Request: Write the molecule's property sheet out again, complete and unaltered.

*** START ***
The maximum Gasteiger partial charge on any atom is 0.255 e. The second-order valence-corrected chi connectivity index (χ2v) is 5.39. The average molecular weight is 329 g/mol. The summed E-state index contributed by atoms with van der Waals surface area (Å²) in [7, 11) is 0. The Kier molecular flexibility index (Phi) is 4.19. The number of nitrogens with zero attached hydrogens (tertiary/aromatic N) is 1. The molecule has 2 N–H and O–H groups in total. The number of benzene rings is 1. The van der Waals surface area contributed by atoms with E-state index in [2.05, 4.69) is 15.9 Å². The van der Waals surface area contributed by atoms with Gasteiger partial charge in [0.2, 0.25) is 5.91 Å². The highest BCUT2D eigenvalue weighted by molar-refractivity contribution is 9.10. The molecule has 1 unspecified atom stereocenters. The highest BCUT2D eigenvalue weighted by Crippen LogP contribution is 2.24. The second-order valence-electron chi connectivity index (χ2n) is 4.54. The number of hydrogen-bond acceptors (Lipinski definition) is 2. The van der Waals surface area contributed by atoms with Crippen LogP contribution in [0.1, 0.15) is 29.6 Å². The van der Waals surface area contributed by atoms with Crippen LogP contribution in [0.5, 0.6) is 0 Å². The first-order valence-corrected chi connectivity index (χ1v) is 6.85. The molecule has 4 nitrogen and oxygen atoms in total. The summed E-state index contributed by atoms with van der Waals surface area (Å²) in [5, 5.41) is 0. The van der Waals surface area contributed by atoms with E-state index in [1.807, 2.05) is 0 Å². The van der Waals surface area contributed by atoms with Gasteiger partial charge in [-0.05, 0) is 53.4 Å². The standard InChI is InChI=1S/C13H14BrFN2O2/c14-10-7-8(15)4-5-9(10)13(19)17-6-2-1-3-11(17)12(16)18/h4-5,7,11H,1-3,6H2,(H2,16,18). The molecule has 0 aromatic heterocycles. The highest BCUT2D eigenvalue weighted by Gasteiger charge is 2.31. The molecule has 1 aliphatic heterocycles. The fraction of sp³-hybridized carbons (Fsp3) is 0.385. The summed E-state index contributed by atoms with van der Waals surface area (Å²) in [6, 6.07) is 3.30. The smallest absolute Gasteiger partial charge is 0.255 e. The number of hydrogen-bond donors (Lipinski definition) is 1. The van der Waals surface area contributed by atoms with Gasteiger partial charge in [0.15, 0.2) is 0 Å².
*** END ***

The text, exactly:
The maximum Gasteiger partial charge on any atom is 0.255 e. The second-order valence-corrected chi connectivity index (χ2v) is 5.39. The average molecular weight is 329 g/mol. The summed E-state index contributed by atoms with van der Waals surface area (Å²) in [7, 11) is 0. The Kier molecular flexibility index (Phi) is 4.19. The number of nitrogens with zero attached hydrogens (tertiary/aromatic N) is 1. The molecule has 2 N–H and O–H groups in total. The number of benzene rings is 1. The van der Waals surface area contributed by atoms with E-state index in [2.05, 4.69) is 15.9 Å². The van der Waals surface area contributed by atoms with Gasteiger partial charge in [0.2, 0.25) is 5.91 Å². The highest BCUT2D eigenvalue weighted by molar-refractivity contribution is 9.10. The molecule has 1 unspecified atom stereocenters. The highest BCUT2D eigenvalue weighted by Crippen LogP contribution is 2.24. The second-order valence-electron chi connectivity index (χ2n) is 4.54. The number of hydrogen-bond acceptors (Lipinski definition) is 2. The van der Waals surface area contributed by atoms with Crippen LogP contribution in [0.1, 0.15) is 29.6 Å². The van der Waals surface area contributed by atoms with Crippen LogP contribution in [0.5, 0.6) is 0 Å². The first-order valence-corrected chi connectivity index (χ1v) is 6.85. The molecule has 4 nitrogen and oxygen atoms in total. The summed E-state index contributed by atoms with van der Waals surface area (Å²) in [5, 5.41) is 0. The van der Waals surface area contributed by atoms with E-state index in [1.807, 2.05) is 0 Å². The van der Waals surface area contributed by atoms with Gasteiger partial charge in [-0.05, 0) is 53.4 Å². The standard InChI is InChI=1S/C13H14BrFN2O2/c14-10-7-8(15)4-5-9(10)13(19)17-6-2-1-3-11(17)12(16)18/h4-5,7,11H,1-3,6H2,(H2,16,18). The molecule has 0 aromatic heterocycles. The highest BCUT2D eigenvalue weighted by Gasteiger charge is 2.31. The molecule has 1 aliphatic heterocycles. The fraction of sp³-hybridized carbons (Fsp3) is 0.385. The summed E-state index contributed by atoms with van der Waals surface area (Å²) in [6, 6.07) is 3.30. The smallest absolute Gasteiger partial charge is 0.255 e. The number of hydrogen-bond donors (Lipinski definition) is 1. The van der Waals surface area contributed by atoms with Gasteiger partial charge in [0.15, 0.2) is 0 Å².